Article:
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Old 09-24-2013, 12:06 PM   #1
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Things I can't do on my boat.

My smoker won't fit.
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Old 09-24-2013, 12:59 PM   #2
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Quote:
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My smoker won't fit.
Solution- bigger boat.
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Old 09-24-2013, 04:07 PM   #3
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You can sleep on your boat, but you can't cruise in your house
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Old 09-25-2013, 05:53 AM   #4
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>You can sleep on your boat, but you can't cruise in your house.<
The folks in CA and CO might disagree !
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Old 09-25-2013, 12:30 PM   #5
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Actually, you can run a smoker on a boat - at least we do. After spending much of last winter debating the issues with a friend who is really into his bbq (and whose team has won several regional contests), we decided to give the Cobb Grill a shot. It is small, but really works. We've used it many times on the boat to make moink balls and wings. Those take around 1.5 hours and use around 8-10 charcoal briquettes. We did ribs this summer for about five hours, and used around 15 pieces of charcoal. Next on the list is to try a pork shoulder. The two amazing things about the Cobb are how little charcoal it uses, and how the base and sides stay cool to the touch (important for a boat). The only downsides is that it will run too cool if there is much wind, and it isn't that big (good for storage but can only load so much food in it). Highly recommend.
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Old 09-25-2013, 01:00 PM   #6
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This works very well.

Stovetop Smoker Camerons Original Stove Top Smoker | eBay
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Old 09-25-2013, 05:59 PM   #7
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The stove top one looks good, but I can imagine it would require running the stove for a long period of time and could smoke up the cabin. We put the Cobb on the upper deck and keep the pilot house windows closed to keep the smoke out of the boat. I usually soak some wood in water for an hour before we start. It then put some wood in a foil pouch on top of the coals, and some additional pieces right on the coals. Each I add a few pieces of charcoal, I also include some additional wood. The way the Cobb is designed, any fats drip to a ring inside the base, so they don't hit the coals thus reducing the chance of any flare ups. My mouth is watering just thinking about it.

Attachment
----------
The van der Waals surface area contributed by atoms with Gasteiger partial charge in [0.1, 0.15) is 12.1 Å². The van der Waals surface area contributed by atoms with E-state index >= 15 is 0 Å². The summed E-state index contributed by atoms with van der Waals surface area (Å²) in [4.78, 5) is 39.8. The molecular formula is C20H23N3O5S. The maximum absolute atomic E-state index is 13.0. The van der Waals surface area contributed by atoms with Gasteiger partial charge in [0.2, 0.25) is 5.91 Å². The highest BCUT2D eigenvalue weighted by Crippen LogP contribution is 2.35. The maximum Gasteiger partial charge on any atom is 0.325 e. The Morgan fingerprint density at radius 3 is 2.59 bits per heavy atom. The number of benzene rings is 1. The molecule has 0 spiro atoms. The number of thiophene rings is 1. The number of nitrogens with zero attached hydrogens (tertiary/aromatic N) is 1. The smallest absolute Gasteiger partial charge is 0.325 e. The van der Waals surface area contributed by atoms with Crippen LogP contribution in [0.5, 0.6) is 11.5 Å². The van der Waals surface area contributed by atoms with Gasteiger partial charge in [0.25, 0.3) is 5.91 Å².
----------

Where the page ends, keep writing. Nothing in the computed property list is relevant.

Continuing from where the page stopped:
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Old 09-25-2013, 07:40 PM   #8
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Originally Posted by Carolena View Post
Actually, you can run a smoker on a boat - at least we do. After spending much of last winter debating the issues with a friend who is really into his bbq (and whose team has won several regional contests), we decided to give the Cobb Grill a shot. It is small, but really works. We've used it many times on the boat to make moink balls and wings. Those take around 1.5 hours and use around 8-10 charcoal briquettes. We did ribs this summer for about five hours, and used around 15 pieces of charcoal. Next on the list is to try a pork shoulder. The two amazing things about the Cobb are how little charcoal it uses, and how the base and sides stay cool to the touch (important for a boat). The only downsides is that it will run too cool if there is much wind, and it isn't that big (good for storage but can only load so much food in it). Highly recommend.
I've been wanting a Cobb Grill....I may have to bite the bullet.
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Old 09-27-2013, 09:46 PM   #9
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We slow-smoke a few hundred pounds of meat each week in our restaurant: brisket, pork and chicken mostly, but seafood and duck in smaller quantities. One phenomenal resource we tapped when we first got started was Craig "Meathead" Goldwyn. He writes about food, mostly BBQ for HuffPo, but it's his website-- www.amazingribs.com -- that is the real gem.

While obviously not boat specific, he has tested and reviewed hundreds of grills and smokers. I would think one of the small webers would be perfect for smoking on a boat deck, but having never done it I wouldn't think twice about following Craig's advice. He also touches on the more chefly aspects of BBQ as well. So if you already have a solution for the boat, his advice on preparation and cooking is worth reading.

Also, if you have specific questions, he's fantastic about getting back to you, usually very quickly.
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Old 09-27-2013, 09:51 PM   #10
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I would think one of the small webers would be perfect for smoking on a boat deck...
Well, maybe not underway.
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Old 09-27-2013, 10:05 PM   #11
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One of the things I can't do on my boat? Be bored.
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Old 09-28-2013, 02:27 AM   #12
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Quote:
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I've been wanting a Cobb Grill....I may have to bite the bullet.
Anode, you wouldn't regret it. I can back up everything said about these marvellous little cookers. We have had ours for years and would never bother with anything else.
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